Prime Minister Benjamin Netanyahu has officially appointed career diplomat Yuval Rotem as director general of the Foreign Ministry, months after he was named the temporary replacement for outgoing director general Dore Gold following his sudden resignation.
Netanyahu made the announcement on Thursday at a farewell ceremony for Gold and the ministry’s outgoing chief of staff Shimon Shapira.
In his remarks, the prime minister said the ministry, long seen as sidelined on key issues of Israeli diplomacy and statecraft, played a critical role in carrying out the government’s foreign policy.
“I am thankful for the trust put in me personally,” Rotem said in a statement.
Rotem, 57, is a 30-year career diplomat who previously served as Israel’s ambassador to Australia, consul general in Los Angeles, and chief of staff at the ministry.
He has served as the ministry’s acting director-general since Gold’s surprise resignation three months ago.
Gold in October unexpectedly declared he was leaving after only 16 months on the job.
Hebrew media reports cited senior Israeli officials saying Gold, a native of Connecticut and longtime confidant of Netanyahu, quit mainly because he was frustrated over having been sidelined on the most critical foreign policy issues.
Gold denied those reports, saying at the time and repeatedly since that his reasons for leaving were entirely personal, and that he wholeheartedly supports the foreign policy of Benjamin Netanyahu.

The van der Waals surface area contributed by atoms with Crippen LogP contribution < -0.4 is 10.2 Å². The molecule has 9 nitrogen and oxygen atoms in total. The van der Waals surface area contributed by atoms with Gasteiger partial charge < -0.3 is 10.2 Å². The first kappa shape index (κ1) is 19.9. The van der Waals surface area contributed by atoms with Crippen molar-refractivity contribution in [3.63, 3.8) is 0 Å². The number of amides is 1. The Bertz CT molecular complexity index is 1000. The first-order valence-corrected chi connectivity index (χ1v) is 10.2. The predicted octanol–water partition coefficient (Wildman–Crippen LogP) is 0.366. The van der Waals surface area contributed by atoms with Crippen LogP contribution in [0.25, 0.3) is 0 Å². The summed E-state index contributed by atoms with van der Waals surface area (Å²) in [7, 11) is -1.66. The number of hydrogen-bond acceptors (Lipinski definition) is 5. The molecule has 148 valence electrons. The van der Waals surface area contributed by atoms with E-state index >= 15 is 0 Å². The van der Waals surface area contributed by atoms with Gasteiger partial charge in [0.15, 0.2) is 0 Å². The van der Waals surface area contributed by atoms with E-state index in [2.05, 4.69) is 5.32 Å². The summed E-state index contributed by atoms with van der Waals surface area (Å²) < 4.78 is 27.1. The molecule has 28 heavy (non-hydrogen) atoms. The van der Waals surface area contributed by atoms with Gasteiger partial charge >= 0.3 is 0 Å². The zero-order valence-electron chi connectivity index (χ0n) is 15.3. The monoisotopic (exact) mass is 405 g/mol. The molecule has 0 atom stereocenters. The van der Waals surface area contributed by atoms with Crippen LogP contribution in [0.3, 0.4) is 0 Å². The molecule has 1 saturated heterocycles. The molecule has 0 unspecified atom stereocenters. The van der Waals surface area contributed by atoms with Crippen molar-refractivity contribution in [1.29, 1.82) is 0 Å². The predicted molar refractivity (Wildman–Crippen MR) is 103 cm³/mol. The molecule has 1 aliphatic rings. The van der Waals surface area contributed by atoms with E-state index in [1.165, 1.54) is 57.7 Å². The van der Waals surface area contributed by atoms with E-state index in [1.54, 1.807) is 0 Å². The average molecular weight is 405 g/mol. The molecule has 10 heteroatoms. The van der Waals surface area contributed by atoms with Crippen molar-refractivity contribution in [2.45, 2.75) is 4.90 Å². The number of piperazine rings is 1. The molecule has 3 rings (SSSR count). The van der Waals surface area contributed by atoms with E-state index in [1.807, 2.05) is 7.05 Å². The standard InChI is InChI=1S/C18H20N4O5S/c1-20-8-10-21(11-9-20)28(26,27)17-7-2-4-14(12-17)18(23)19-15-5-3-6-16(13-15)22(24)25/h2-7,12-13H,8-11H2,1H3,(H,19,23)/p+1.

Rotem joined the diplomatic corps in 1985 and was first appointed to ambassador’s rank in 2003 by Netanyahu, who was foreign minister at the time. The appointment made him one of the youngest-ever Israeli ambassadors.
He served as Israel’s envoy to Australia and New Zealand between 2007 and 2013. During his time in Australia, Rotem had to deal with the fallout from the 2010 assassination in a Dubai hotel room of Mahmoud Al-Mabhouh, one of the founders of Hamas’s military wing, in a hit attributed to Mossad agents who allegedly used fake foreign passports, including those of Australian citizens.
In another incident that tested diplomatic ties, in 2013 details emerged of the suicide while in custody of Australian-Israeli citizen Ben Zygier three years earlier as he was being held in Israel on serious espionage charges.
Zygier, allegedly a Mossad agent who was said to have inadvertently leaked names of other agents in the Middle East resulting in their arrest, imprisonment, or deaths, was being held under a strict media blackout and became known as “Prisoner X.”
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